Alaska is the only state in the union with Arctic shoreline. Our involvement in the Arctic not only affects the businesses operating here in the Last Frontier but global corporate interests as well. We cover all aspects of current and potential Arctic development whether that means oil and gas exploration, drilling, sustainability, wildlife protections, transportation, or infrastructure needs, Alaska Business stays on the forefront of Arctic issues.
Latest Arctic News
The man who interprets weather data for Alaska will provide daily forecasts for the 2019 Iditarod Trail Sled Dog Race.read more
The Alaska Zoo has been dedicated to the conservation of Arctic and sub-Arctic species for 50 years; and on Feb. 27, the zoo will be celebrating one of the state’s most iconic animals on International Polar Bear Day.read more
As the world increasingly turns its eyes northward to the potential of the Arctic, Alaska finds itself uniquely positioned to play a leading role to serve as a gateway and forward base of operations for commercial development in the region.read more
There’s been positive news coming out of Alaska’s onshore and offshore Arctic oil operations.read more
Working in Alaska’s North Slope can be challenging enough, but a few companies are taking that challenge a step further, drilling from manmade islands into promising basins miles off the coast.read more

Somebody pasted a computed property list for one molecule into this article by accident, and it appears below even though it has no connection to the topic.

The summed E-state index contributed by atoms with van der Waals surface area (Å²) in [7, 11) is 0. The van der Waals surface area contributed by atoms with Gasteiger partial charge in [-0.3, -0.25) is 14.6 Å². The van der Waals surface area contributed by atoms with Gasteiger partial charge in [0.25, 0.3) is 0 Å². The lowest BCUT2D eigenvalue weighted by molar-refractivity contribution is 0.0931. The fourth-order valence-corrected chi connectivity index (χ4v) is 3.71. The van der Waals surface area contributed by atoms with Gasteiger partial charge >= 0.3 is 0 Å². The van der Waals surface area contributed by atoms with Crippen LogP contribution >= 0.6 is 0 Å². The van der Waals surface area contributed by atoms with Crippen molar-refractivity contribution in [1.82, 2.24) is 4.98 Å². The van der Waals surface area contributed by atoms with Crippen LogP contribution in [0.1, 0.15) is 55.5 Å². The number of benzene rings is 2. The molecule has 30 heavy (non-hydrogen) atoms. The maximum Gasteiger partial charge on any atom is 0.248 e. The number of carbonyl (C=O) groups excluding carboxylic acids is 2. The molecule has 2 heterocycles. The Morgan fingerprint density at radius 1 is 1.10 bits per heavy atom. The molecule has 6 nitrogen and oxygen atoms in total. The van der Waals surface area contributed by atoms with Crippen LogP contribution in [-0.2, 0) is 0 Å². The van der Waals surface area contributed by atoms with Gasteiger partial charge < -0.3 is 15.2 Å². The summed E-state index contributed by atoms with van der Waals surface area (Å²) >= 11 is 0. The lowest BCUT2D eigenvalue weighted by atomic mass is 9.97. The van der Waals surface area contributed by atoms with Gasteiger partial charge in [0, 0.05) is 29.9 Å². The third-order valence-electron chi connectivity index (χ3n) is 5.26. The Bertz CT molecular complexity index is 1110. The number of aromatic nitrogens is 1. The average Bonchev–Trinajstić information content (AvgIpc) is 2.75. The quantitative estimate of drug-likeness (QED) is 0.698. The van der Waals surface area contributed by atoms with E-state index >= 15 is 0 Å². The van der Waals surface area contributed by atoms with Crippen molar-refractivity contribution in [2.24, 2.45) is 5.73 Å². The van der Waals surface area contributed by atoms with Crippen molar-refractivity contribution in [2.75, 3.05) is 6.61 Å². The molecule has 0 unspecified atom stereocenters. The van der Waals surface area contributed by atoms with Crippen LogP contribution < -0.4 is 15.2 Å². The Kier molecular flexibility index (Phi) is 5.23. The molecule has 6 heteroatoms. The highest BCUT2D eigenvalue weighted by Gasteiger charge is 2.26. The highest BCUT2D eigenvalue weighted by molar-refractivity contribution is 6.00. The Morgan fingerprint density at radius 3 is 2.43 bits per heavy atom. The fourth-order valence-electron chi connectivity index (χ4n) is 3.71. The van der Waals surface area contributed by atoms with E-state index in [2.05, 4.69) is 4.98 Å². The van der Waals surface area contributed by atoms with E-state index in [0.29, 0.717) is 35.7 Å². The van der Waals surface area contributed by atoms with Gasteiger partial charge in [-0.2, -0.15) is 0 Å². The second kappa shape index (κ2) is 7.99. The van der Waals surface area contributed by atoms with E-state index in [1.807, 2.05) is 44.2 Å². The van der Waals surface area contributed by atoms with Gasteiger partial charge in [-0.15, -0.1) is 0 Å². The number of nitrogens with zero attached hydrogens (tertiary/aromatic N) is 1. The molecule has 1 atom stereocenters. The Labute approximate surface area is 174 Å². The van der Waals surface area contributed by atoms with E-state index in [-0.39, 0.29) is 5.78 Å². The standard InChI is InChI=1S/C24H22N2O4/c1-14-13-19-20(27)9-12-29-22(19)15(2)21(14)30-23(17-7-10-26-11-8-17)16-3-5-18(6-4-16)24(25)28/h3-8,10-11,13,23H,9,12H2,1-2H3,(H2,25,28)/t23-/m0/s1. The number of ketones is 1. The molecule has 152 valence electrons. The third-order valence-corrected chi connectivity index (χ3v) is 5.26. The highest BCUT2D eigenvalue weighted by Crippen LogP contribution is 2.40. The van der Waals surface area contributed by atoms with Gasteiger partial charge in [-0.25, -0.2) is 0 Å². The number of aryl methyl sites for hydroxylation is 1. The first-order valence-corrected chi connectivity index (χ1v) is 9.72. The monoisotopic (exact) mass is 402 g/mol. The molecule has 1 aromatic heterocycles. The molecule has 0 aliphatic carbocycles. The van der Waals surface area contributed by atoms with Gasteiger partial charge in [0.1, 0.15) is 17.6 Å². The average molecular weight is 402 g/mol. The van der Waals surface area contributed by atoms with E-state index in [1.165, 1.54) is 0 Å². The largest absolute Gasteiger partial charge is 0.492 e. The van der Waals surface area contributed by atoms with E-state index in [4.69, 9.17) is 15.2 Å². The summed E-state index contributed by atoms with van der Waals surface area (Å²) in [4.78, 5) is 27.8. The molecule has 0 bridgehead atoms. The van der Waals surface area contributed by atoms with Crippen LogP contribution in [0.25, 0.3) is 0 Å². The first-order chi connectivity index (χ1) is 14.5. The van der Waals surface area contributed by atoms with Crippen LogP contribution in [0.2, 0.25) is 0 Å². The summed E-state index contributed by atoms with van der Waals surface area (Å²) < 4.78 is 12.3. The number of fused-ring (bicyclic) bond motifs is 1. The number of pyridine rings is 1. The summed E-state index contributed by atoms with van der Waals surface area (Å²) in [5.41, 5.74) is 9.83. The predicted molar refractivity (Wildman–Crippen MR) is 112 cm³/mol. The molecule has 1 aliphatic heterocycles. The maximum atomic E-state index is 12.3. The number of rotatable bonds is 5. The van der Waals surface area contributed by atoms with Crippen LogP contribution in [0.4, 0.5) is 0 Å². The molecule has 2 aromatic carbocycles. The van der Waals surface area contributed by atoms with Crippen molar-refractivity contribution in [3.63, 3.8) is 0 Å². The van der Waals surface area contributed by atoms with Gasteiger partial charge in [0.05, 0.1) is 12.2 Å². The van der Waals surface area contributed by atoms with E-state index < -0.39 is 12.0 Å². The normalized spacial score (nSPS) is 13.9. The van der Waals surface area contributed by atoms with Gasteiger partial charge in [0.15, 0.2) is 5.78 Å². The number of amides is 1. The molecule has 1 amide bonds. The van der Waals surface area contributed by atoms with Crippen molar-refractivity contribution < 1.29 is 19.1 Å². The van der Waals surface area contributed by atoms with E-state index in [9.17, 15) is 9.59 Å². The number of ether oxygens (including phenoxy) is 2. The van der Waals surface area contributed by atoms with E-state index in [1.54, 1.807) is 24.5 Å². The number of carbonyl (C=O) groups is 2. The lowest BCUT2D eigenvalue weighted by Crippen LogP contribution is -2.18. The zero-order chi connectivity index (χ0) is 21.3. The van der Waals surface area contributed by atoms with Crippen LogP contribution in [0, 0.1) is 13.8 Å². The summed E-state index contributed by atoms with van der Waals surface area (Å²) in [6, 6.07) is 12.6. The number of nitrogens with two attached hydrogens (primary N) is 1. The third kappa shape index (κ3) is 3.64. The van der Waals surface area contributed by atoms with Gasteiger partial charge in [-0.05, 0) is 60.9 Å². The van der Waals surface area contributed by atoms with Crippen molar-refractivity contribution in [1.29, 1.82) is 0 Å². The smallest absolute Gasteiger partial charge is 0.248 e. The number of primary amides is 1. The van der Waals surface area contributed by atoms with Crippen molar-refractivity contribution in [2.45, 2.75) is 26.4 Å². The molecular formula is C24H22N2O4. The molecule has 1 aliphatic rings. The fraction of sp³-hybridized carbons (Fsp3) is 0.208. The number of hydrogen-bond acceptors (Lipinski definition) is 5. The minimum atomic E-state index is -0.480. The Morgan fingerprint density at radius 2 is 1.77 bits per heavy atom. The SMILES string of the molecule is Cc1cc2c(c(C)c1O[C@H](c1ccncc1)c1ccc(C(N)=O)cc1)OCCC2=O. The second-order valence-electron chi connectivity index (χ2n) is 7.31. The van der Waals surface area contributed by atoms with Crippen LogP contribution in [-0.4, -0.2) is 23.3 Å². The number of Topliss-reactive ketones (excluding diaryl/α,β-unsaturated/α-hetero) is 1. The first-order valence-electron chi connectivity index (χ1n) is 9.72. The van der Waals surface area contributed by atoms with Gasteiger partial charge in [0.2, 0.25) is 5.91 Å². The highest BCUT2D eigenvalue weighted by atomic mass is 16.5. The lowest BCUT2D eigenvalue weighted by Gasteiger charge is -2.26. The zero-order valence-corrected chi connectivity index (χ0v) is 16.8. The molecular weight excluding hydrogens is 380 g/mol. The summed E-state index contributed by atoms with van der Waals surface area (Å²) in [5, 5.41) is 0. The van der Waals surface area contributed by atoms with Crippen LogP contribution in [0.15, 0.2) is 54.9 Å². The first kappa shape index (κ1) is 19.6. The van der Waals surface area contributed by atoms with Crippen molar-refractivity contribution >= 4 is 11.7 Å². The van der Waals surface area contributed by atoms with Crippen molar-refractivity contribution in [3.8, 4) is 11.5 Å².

Become an Industry Sponsor
Many people only associate Native corporations with resource extraction projects and investments; however, most have far more diversified investment portfolios, with many teaming up with local businesses.
Sabrewing Aircraft Company, Inc. and the Aleut Community of St. Paul Island (ACSPI), the Unangan (Aleut) Tribe of Native Alaskans, located on St. Paul and St. George in the Pribilof Islands, jointly announced they signed a history-making agreement for Sabrewing to provide a mix of up to ten aircraft.
Spotlight Business Profiles
The Alaska Maritime Prevention & Response Network
Altman, Rogers & Co.
National Cooperative Bank
PIP Marketing, Signs, Print
In This Issue
How to Fix an Earthquake in Four Days
At 8:30 a.m. on November 30, Alaskans were shaken by a 7.0 magnitude earthquake that hit about eight miles north of Anchorage. Just minutes after the earth stopped rumbling, photos and videos started circulating on social media depicting the damage in and around the area. Days after the earthquake, more photos started making the rounds, now showing side-by-side comparisons between impacted infrastructure and roads and repairs already made. How did things improve so quickly?